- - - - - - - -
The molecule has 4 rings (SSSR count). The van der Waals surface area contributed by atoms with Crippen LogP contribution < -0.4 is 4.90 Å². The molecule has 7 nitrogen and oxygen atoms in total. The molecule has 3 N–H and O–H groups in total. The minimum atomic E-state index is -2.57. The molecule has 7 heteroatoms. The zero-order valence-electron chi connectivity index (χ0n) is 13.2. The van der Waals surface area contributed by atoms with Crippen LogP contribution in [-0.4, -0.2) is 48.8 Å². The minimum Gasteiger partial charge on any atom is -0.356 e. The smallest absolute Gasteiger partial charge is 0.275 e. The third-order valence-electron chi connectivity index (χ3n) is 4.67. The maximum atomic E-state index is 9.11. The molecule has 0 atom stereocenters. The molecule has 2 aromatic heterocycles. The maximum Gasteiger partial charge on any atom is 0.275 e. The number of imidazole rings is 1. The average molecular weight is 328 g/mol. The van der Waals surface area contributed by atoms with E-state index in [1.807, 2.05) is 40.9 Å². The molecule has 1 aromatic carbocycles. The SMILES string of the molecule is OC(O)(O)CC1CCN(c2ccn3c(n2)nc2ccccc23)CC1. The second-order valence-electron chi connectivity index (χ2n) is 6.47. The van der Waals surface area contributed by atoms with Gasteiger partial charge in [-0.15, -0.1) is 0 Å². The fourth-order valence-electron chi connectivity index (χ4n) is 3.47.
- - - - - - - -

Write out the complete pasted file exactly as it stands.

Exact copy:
The molecule has 4 rings (SSSR count). The van der Waals surface area contributed by atoms with Crippen LogP contribution < -0.4 is 4.90 Å². The molecule has 7 nitrogen and oxygen atoms in total. The molecule has 3 N–H and O–H groups in total. The minimum atomic E-state index is -2.57. The molecule has 7 heteroatoms. The zero-order valence-electron chi connectivity index (χ0n) is 13.2. The van der Waals surface area contributed by atoms with Crippen LogP contribution in [-0.4, -0.2) is 48.8 Å². The minimum Gasteiger partial charge on any atom is -0.356 e. The smallest absolute Gasteiger partial charge is 0.275 e. The third-order valence-electron chi connectivity index (χ3n) is 4.67. The maximum atomic E-state index is 9.11. The molecule has 0 atom stereocenters. The molecule has 2 aromatic heterocycles. The maximum Gasteiger partial charge on any atom is 0.275 e. The number of imidazole rings is 1. The average molecular weight is 328 g/mol. The van der Waals surface area contributed by atoms with E-state index in [1.807, 2.05) is 40.9 Å². The molecule has 1 aromatic carbocycles. The SMILES string of the molecule is OC(O)(O)CC1CCN(c2ccn3c(n2)nc2ccccc23)CC1. The second-order valence-electron chi connectivity index (χ2n) is 6.47. The van der Waals surface area contributed by atoms with Gasteiger partial charge in [-0.15, -0.1) is 0 Å². The fourth-order valence-electron chi connectivity index (χ4n) is 3.47.